If you are going to stare at a tutorial, it might as well be about stairs. Learn to how to make your own Stair Tiles with Avery!
Besides making round cave walls and shelf edits, I think the edit task I performed the most is making stairs. Interior stairs, exterior stairs, stairs facing up, stairs facing to the side…
It just gives you so many options to design your map layouts when you have more than one way to change elevation.
When it comes to the normal stairs you would use on basic interior maps, you have a bunch of different colors and materials, but overall just a very narrow set of “styles”. You have these small side view stairs for up and down and the normal one tile high stairs that work in both directions.
I don’t know about you, but for me that is by far not enough flexibility for my maps.
I quickly made ourselves this very weird testing room. Its only purpose is to make sure that our created tiles will fit in perfectly.
This is how far we would get with the default wooden stair tiles. We cannot make side view stairs and we cannot really make a good length for a 1 tile height difference.
Since vertical stairs are easier, we are going to start with them.
As you probably want them to tile smoothly, you need to set up how many stair steps fit into each tile.
You can either go with: 4x12px or 3x16px
I prefer to go with 4x12, as this enables me to have a “half” stair tile. Let me show you what I mean:
Since I need 3 tiles of stairs for a 2 tile wall, I need 1.5 tiles for the 1 tile wall. This is especially useful when you have rooms with pedestals.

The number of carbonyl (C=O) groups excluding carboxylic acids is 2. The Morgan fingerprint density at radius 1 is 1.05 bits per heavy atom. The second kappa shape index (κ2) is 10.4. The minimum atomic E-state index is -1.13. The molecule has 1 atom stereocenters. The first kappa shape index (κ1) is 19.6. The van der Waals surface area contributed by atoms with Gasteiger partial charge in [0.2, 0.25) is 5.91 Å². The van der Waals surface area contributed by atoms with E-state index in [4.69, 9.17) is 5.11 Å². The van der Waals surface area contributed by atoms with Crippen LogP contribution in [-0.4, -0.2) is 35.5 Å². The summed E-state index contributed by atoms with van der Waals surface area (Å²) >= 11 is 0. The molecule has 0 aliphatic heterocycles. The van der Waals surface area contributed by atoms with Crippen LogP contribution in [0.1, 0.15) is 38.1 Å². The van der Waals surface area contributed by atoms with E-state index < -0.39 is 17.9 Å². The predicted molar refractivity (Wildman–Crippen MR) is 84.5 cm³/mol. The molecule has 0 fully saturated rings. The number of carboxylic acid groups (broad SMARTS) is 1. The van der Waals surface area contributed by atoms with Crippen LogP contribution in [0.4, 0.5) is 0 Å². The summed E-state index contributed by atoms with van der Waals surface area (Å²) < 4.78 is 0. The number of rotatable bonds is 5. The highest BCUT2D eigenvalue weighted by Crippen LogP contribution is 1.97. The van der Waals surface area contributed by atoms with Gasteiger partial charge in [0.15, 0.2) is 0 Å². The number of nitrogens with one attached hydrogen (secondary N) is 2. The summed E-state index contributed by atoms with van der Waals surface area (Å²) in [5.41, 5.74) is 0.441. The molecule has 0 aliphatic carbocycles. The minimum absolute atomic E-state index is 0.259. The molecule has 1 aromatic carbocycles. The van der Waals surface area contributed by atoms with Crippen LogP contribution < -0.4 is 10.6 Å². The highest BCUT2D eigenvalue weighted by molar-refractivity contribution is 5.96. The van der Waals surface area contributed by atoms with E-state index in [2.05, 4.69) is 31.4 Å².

I used two colors to mark the top and the side of the stair step.
For the top part you usually can use the tile you are using for the surrounding floor anyways. Depending on the design you might have to edit it a little, but here it is pretty much just copy and paste.
for the sides you can often use the same structure, just make sure it is a lot darker than the top (as our light usually comes from the upper left).
This already kinda works:
I usually make the now needed edits on a 3 tiles wide section so that I have all the parts I need for later modular versions:
The contour of each step is made darker and the top gets highlights on the sides.
And this is the result you can add to your sheet, the one tile wide version is just the 24px of each side combined and the “half” tile is literally the upper half of the tiles.
For sideview we need something different:
There needs to be something on the bottom to support the steps and as you have a different perspective you get different sizes for the tops.
I sketched out two possibilities here, the top is the more “common” one, for the lower I added more steps in. With 6 steps per tile of height difference, you have the amount of steps to cross a 1 tile high wall as you had for the other perspective, but if you feel like these are too narrow you can use 4 steps per tile of height difference as well.
We start with the top again:
Use the structure of the floor to create the tops of the stair steps and arrange them as we need them for the stairs.
For the right side you add some outlines and highlights and you are done, for the left one, remember what I said:
light comes from the upper left corner
That means every step casts a shadow on the next one - all but of course the first, which is “shadowless”.
To achieve that just take the first two pixels of each step and lower their brightness by the same rate.
These are already half of the deal:
For the sides you have to set up a base idea that works for the material you are using.
As these are pretty simple wooden stairs I felt that they should just be simple wooden beams that the steps are attached into, resulting in me constructing this out of the “top structure”:
Of course it needs to be darker than the top as well, so darken it and then assemble the stairs:
The parts on the top are meant for 1 tile wide stairs as otherwise one of the highlights is cut off.
You can also support the stairs with “wall” underneath: